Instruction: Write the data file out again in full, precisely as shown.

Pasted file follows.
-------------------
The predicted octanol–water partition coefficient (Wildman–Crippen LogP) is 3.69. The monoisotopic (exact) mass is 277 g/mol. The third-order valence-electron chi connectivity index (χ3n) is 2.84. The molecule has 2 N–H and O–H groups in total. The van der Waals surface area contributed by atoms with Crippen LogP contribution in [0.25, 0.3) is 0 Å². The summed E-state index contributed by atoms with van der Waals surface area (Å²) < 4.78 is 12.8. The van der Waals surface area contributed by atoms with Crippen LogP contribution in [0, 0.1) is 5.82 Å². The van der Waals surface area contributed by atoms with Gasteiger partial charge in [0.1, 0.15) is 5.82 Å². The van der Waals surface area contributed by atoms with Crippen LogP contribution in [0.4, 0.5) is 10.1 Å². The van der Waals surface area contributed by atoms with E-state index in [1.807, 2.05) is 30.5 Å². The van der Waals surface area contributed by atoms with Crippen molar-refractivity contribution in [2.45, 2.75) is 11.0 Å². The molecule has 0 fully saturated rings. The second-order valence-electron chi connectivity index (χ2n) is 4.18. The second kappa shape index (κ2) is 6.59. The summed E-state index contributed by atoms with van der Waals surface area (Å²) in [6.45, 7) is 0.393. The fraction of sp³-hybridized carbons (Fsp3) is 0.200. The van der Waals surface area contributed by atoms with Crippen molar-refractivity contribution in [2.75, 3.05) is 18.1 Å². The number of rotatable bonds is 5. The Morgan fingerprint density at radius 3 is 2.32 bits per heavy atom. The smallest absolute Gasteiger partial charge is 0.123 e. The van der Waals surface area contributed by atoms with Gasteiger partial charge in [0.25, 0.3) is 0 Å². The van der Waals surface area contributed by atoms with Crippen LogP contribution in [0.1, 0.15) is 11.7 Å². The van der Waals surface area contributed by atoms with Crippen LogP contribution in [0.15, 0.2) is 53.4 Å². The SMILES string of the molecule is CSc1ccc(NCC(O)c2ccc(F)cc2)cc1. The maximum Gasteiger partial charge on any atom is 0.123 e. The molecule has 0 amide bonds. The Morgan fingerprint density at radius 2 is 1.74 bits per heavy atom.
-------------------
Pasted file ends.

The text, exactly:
The predicted octanol–water partition coefficient (Wildman–Crippen LogP) is 3.69. The monoisotopic (exact) mass is 277 g/mol. The third-order valence-electron chi connectivity index (χ3n) is 2.84. The molecule has 2 N–H and O–H groups in total. The van der Waals surface area contributed by atoms with Crippen LogP contribution in [0.25, 0.3) is 0 Å². The summed E-state index contributed by atoms with van der Waals surface area (Å²) < 4.78 is 12.8. The van der Waals surface area contributed by atoms with Crippen LogP contribution in [0, 0.1) is 5.82 Å². The van der Waals surface area contributed by atoms with Gasteiger partial charge in [0.1, 0.15) is 5.82 Å². The van der Waals surface area contributed by atoms with Crippen LogP contribution in [0.4, 0.5) is 10.1 Å². The van der Waals surface area contributed by atoms with E-state index in [1.807, 2.05) is 30.5 Å². The van der Waals surface area contributed by atoms with Crippen molar-refractivity contribution in [2.45, 2.75) is 11.0 Å². The molecule has 0 fully saturated rings. The second-order valence-electron chi connectivity index (χ2n) is 4.18. The second kappa shape index (κ2) is 6.59. The summed E-state index contributed by atoms with van der Waals surface area (Å²) in [6.45, 7) is 0.393. The fraction of sp³-hybridized carbons (Fsp3) is 0.200. The van der Waals surface area contributed by atoms with Crippen molar-refractivity contribution in [2.75, 3.05) is 18.1 Å². The number of rotatable bonds is 5. The Morgan fingerprint density at radius 3 is 2.32 bits per heavy atom. The smallest absolute Gasteiger partial charge is 0.123 e. The van der Waals surface area contributed by atoms with Gasteiger partial charge in [0.25, 0.3) is 0 Å². The van der Waals surface area contributed by atoms with Crippen LogP contribution in [0.1, 0.15) is 11.7 Å². The van der Waals surface area contributed by atoms with Crippen LogP contribution in [0.15, 0.2) is 53.4 Å². The SMILES string of the molecule is CSc1ccc(NCC(O)c2ccc(F)cc2)cc1. The maximum Gasteiger partial charge on any atom is 0.123 e. The molecule has 0 amide bonds. The Morgan fingerprint density at radius 2 is 1.74 bits per heavy atom.